Ok I'm pretty new at Bash scripting, but like a nerdjunkie I'm hooked already
However I'm having a strange problem when checking if a file exists, here's some output to explain:
bash-3.00$ echo $dtstamp
bash-3.00$ touch SAPHREPI20090810122309.CSV
bash-3.00$ if [[ -e *$dtstamp??????.CSV ]]; then echo "CSV file exists, removing"; fi
bash-3.00$ ls *$dtstamp??????.CSV
As you can see, the if [[ -e ... ]] can't seem to find the file, however if I ls using the same variables it can! Can anyone explain why this might be happening? Any suggestions would be greatly appreciated!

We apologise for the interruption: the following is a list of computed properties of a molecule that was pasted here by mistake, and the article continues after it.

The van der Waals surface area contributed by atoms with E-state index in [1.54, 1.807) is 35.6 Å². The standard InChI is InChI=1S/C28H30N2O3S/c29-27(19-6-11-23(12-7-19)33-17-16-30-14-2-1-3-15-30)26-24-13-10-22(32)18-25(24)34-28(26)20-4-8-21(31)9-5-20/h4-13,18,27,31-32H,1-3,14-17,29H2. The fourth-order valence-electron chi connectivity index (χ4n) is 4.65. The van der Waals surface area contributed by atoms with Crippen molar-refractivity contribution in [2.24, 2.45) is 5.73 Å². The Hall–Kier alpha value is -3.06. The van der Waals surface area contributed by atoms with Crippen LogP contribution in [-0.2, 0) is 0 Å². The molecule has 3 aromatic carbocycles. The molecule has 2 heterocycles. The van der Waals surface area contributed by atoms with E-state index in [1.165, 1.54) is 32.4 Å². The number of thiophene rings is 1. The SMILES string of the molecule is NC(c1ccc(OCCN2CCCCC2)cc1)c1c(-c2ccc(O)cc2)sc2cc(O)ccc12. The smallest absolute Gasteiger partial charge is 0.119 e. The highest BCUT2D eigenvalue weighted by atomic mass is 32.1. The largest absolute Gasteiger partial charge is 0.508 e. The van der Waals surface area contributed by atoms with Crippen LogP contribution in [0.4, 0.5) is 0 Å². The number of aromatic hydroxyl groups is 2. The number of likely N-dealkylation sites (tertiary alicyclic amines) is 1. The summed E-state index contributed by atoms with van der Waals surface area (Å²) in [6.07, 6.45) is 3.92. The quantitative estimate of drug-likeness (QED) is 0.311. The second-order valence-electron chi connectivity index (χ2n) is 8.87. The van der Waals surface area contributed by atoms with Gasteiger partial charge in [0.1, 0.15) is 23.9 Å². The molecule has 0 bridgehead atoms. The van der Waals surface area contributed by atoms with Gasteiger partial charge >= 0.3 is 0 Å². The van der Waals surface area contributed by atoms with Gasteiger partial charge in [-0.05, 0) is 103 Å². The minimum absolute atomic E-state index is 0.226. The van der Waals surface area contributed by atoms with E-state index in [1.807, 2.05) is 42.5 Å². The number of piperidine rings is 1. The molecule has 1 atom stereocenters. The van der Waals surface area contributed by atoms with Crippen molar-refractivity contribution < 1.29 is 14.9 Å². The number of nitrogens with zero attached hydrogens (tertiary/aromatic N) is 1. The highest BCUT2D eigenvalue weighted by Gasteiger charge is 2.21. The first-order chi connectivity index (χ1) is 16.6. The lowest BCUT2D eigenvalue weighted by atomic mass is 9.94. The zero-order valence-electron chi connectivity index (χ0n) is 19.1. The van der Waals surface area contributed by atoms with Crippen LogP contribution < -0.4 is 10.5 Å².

I have now figured out that the cause seems to be using [[ ]] instead of just . The reason I used double-bracketing was to avoid having to quote a variable containing a directory path with a space character in it in the full version of the script:
if [[ -e $archivepath/*$dtstamp??????.CSV ]];
if [ -e "$archivepath"/*$dtstamp??????.CSV ];
I have reverted to the second method now and that seems to work, but could someone point me in the direction of some more information about the effects of double-bracketing so I can understand why this was happening, please?